Like conventional medications, other treatment methods also pose side effects. HRT and BHRT are not exempted from this fact. If you are planning to undergo hormone replacement as your treatment method, you may want check out some of the HRT and BHRT side effects and risks.
BHRT Side Effects
As one undergoes BHRT, the body takes time to adapt to the drugs ingested. This results to hormonal adjustment symptoms that may be experienced as bloating, irregular bleeding, irregular menstrual cycle, breast tenderness and swelling, weight gain, moodiness and sedation. Some BHRT that contains , if taken orally could bring risks of liver damage or blood clotting.
Some studies also assumed that the use of BHRT can damage the natural system of our body, which might also affect the other organs such as the gland.
This is why doctors strongly require several physical examinations in prior to tailoring the perfect approach of treatment with BHRT. Physicians also suggest the regular monitoring of the hormones during the treatment.
HRT Side Effects
Though there are numerous studies that indicate the HRT side effects and risks, many factors are to be considered, and not all risks are applicable to everyone who takes HRTs. Some underlying factors like lifestyle, genes, age and length of treatment, could bring varying results while taking HRT. That’s why initial diagnosis of the patient’s condition is necessary before undergoing HRT. The following are some of the most reported HRT side effects and risks, accompanied with exceptions:
Menopausal women at 50 years and older who use combined HRT (estrogen and progesterone combination) for less than five years have little or no increase of risk to breast cancer. While women who use combined HRT for more than 5 years have higher risk of having breast cancer. On the other hand, studies showed that women who use estrogen alone (single HRT medication) have no increased risks to breast cancer.
According to a study from Women Health Initiative (WHI), women over 60 who use HRT have higher risks to heart problems. Though the possibility of stroke decreases if skin patches are used rather than oral pills. Usually, HRT whether transdermal (via the skin) or oral (taking pills or tablets) are not recommended for women over 60 years of age.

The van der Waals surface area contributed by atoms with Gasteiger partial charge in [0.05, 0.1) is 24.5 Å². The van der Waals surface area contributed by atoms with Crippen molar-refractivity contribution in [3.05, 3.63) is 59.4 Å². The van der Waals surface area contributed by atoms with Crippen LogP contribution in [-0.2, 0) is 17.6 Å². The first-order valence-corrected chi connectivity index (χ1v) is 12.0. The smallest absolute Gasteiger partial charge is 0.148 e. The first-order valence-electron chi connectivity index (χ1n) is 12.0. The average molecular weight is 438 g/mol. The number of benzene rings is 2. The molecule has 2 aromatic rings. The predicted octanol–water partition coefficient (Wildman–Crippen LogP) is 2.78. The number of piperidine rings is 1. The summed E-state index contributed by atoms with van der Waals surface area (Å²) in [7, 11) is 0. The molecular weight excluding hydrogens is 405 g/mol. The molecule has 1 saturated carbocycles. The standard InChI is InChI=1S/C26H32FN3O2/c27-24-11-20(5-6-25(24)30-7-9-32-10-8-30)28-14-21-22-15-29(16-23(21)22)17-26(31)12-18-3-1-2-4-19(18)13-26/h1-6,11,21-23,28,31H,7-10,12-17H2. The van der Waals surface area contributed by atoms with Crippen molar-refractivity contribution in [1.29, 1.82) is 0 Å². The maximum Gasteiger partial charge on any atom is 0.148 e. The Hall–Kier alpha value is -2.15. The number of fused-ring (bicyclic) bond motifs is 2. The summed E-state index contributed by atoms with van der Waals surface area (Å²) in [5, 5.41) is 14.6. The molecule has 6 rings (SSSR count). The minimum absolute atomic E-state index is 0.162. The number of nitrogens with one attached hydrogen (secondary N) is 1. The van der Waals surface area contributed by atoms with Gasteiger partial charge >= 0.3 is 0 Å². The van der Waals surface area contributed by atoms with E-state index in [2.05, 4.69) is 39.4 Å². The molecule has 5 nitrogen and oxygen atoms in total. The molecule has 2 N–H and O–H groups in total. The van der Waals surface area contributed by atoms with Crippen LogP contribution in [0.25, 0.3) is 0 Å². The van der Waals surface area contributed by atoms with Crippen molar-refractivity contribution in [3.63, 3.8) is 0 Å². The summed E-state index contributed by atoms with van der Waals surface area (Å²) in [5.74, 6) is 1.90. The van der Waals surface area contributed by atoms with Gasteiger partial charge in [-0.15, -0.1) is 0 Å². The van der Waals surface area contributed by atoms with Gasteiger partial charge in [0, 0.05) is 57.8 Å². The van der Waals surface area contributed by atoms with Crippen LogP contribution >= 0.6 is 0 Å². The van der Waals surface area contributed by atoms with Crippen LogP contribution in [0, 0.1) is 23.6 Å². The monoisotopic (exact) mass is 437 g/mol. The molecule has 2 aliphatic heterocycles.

Blood Clots In Veins (Venous Thrombosis)
High risks of blood clotting are highly noticeable to women below 50 to 60 years of age who are taking oral HRTs. The peak of risk arrives at the early first to two years of therapy among women who already have blood clot problems in their genes. Women who have problems with blood coagulation or blood clotting are not advised to take HRT medications. However, some studies suggest that risks of blood clotting are lessened if transdermal route (i.e. skin patch, gels and creams) is preferred rather than oral HRTs.
Endometrial Cancer or Cancer of the Uterus
According to Kaiser Permanente's study the use of single HRT (specifically, estrogen only without progesterone) increases the risk of endometrial cancer or cancer at the lining of the uterus. However, endometrial cancer is not seen in women who use combined HRT (estrogen and progesterone treatment) and to those women whom had hysterectomy or had their uterus removed.
The disease of having interrupting stones in the ducts of the gallbladder that causes to inflammation and infection is called, cholecystitis. Experts say the risk of having cholecystitis is high in women who take oral HRT medications for five years. However, it is said that the risk of having gallstones is decreased if the use of skin patches preferred rather than taking HRT oral pills. A recent study published in National Institutes of Health (NIH) also show that hormone replacement therapy may also be a risk factor for gallstones.